More good news from the nation's industrial sector: U.S. industrial production rose 0.8 percent in August -- its second straight monthly rise -- the U.S. Federal Reserve announced Tuesday.

What's more, output at U.S. factories in July was revised up to 1.0 percent from the previously released 0.5 percent; industrial production declined 0.4 percent in June.

Further, capacity utilization also increased to 69.6 percent in August from a revised 69.0 percent in July. However, capacity utilization is still 11.3 percent below its average for the 1972-2008 period. Capacity utilization had hit a record low 68.1 percent in June.

Also, at 97.4 percent of its 2002 average, industrial production is still 10.7 percent below its level recorded a year ago.

Economists surveyed
by Bloomberg News had expected August industrial production to rise 0.7 percent and the utilization rate to rise to 69.0 percent.

Broad-based industrial improvement

The August factory output was propelled by gains almost across the board. Utilities output rose 1.9 percent, mining increased 0.5 percent, consumer goods increased 1.3 percent, non-industrial supplies rose 0.4 percent, and business equipment rose 0.6 percent. Construction output was flat in August.

Investors should pay attention to industrial production and capacity utilization data because although manufacturing accounts for less than 20 percent of U.S. GDP, it accounts for most of the nation's cyclical growth. Continual declines in production point to a softening economy; rising, the reverse. A low capacity utilization rate usually reflects softer demand; a high rate, strong demand, with the potential for increased inflation.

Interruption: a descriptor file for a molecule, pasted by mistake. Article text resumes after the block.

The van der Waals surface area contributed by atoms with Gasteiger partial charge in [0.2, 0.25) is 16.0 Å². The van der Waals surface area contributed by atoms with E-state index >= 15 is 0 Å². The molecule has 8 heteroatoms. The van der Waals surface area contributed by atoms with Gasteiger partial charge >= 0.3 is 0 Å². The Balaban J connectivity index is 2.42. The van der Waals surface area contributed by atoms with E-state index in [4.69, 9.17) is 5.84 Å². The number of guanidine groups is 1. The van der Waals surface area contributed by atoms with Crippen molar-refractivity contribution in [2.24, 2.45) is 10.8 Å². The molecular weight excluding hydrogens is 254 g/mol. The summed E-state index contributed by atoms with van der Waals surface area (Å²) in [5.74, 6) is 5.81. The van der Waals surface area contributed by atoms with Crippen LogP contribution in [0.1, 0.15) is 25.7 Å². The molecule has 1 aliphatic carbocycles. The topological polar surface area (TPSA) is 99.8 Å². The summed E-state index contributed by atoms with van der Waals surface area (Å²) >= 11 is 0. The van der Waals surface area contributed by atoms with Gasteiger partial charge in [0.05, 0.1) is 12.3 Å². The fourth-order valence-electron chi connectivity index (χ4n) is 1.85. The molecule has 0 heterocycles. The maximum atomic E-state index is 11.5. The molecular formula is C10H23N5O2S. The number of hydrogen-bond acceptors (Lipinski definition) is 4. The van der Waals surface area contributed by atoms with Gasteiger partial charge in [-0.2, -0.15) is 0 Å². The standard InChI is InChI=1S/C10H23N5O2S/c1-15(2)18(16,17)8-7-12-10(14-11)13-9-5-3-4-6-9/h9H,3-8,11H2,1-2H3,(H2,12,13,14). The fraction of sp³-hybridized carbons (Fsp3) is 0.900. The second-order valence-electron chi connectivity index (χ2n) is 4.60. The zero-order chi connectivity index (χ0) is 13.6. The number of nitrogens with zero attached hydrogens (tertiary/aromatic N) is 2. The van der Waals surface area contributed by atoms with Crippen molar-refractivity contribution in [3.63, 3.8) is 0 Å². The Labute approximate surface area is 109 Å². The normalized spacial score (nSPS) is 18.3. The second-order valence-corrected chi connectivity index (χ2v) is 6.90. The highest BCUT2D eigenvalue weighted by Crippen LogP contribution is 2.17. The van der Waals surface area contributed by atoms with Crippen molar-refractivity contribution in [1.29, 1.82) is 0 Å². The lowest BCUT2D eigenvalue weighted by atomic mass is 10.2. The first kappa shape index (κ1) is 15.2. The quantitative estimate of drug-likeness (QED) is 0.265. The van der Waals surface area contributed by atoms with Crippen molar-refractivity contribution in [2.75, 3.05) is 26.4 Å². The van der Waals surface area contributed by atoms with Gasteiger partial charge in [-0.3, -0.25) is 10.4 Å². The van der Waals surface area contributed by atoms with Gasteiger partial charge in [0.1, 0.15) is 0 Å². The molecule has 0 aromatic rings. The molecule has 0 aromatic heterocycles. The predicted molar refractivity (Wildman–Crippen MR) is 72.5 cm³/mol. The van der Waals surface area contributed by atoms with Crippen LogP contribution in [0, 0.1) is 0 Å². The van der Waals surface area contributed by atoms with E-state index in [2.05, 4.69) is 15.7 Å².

Economic Analysis: Look for U.S. stock markets to cheer the August industrial production data. The August data provides further evidence that the manufacturing sector is recovering, although not at as fast a rate as the U.S. Federal Reserve wants: the recession is bottoming, and the nation is entering a gradual recovery. Further, the August data also highlights how low inventories could boost U.S. GDP: with low inventories, factories will ramp-up production in order to avoid being product-short as demand increases during the recovery, and that "re-stocking of warehouses" leads to increased GDP, the hiring of additional workers, ordering supplies, and so on.

However, investors should maintain the proper perspective regarding the state of the U.S. economy: the U.S. will need years of industrial production increases to get output -- and industrial jobs -- back to where they need to be to achieve economic prosperity.


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